Osborne told to keep hands off pension tax

by Richard Crump

More from this author

03 Dec 2012

  • Comments
segars-joanne-2010

THE GOVERNMENT has been warned not to make further cuts to the annual tax allowance because it would discourage people from saving into their pension pot.

The National Association of Pension Funds (NAPF) told chancellor George Osborne that changes to the pensions tax system would undermine public confidence in saving for retirement and could deter people from being auto-enrolled into a pension.

There is growing speculation that the chancellor is considering cutting the maximum amount of annual pension contribution that is exempt from tax, known as annual allowance.

Currently, the maximum tax-free amount that people can pay into a pension annually is £50,000 but the NAPF believes this could cut to £40,000 or even £30,000 a year. The government reduced the annual allowance from £255,000 to £50,000 with effect from 6 April 2011.

In its submission ahead of the Autumn Statement, in which Osborne will outline plans for the economy, the NAPF said the government should leave pension tax alone.

"If the chancellor goes ahead, it's not just the rich who will be affected, but also middle earners. Moderate earners paying into a final salary pension who have built up many years of service could be hit with significant, one-off tax bills as a result of modest promotions," Joanne Segars [pictured], NAPF chief executive, said in a statement.

The NAPF also called on the chancellor to help pension funds deal with the damaging effects of quantitative easing, which it said has contributed to pension fund deficits hitting record levels, and called for an adjustment to discount rates based on gilt yields, or an alternative discount rate approach.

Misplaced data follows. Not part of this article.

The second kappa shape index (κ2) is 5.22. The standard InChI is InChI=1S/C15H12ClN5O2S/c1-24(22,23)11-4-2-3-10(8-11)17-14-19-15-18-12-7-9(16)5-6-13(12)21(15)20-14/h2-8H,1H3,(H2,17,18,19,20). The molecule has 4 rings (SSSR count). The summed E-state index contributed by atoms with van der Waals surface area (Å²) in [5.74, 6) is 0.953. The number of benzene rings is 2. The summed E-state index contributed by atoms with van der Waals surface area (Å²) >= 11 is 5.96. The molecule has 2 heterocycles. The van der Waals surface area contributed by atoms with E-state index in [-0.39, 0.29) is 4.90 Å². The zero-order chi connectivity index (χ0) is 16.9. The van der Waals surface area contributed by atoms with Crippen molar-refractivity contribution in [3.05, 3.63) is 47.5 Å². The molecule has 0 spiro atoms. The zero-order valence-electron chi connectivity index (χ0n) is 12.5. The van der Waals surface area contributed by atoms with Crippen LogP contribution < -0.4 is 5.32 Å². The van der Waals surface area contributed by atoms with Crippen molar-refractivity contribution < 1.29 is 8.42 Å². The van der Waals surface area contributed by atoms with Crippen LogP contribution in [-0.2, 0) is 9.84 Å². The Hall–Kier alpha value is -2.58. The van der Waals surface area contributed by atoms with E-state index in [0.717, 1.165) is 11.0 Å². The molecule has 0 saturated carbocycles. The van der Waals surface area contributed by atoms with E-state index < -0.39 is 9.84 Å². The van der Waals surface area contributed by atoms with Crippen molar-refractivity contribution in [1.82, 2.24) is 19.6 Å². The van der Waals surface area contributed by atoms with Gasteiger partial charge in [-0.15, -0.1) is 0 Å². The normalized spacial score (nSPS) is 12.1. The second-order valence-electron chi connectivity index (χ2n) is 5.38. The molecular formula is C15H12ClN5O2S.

Quantitative easing has forced gilt prices up, reducing the yields that investors like pension funds make on them. The NAPF estimated earlier in the year that quantitative easing had increased deficits by at least £90bn over the last three years.

"The chancellor needs to acknowledge the damaging effects of QE for pension funds and the employers offering them. He must give pensions some respite by indicating that an adjustment to discount rates based on gilt yields is helpful. This could free up more cash for businesses to spend on investment and jobs, helping the wider economy," Segars said.

Visitor comments

blog comments powered by Disqus
display:none

Add your comment

We won't publish your address


By submitting a comment you agree to abide by our Terms & Conditions

Your comment will be moderated before publication

Submit
  • Send

Newsletters

Get the latest financial news sent directly to your inbox

  • Best Practice
  • Business
  • Daily Newsletter
  • Essentials

Careers

Search for jobs
Click to search our database of all the latest accountancy roles

Create a profile
Click to set up your profile and let the best recruiters find you

Jobs by email
Sign up to receive regular updates with the latest roles suitable for you

Briefings

budget-management

Why budgeting fails: One management system is not enough

If budgeting is to have any value at all, it needs a radical overhaul. In today's dynamic marketplace, budgeting can no longer serve as a company's only management system; it must integrate with and support dedicated strategy management systems, process improvement systems, and the like. In this paper, Professor Peter Horvath and Dr Ralf Sauter present what's wrong with the current approach to budgeting and how to fix it.

cchcover

iXBRL: Taking stock. Looking forward

In this white paper CCH provide checklists to help accountants and finance professionals both in practice and in business examine these issues and make plans. Also includes a case study of a large commercial organisation working through the first year of mandatory iXBRL filing.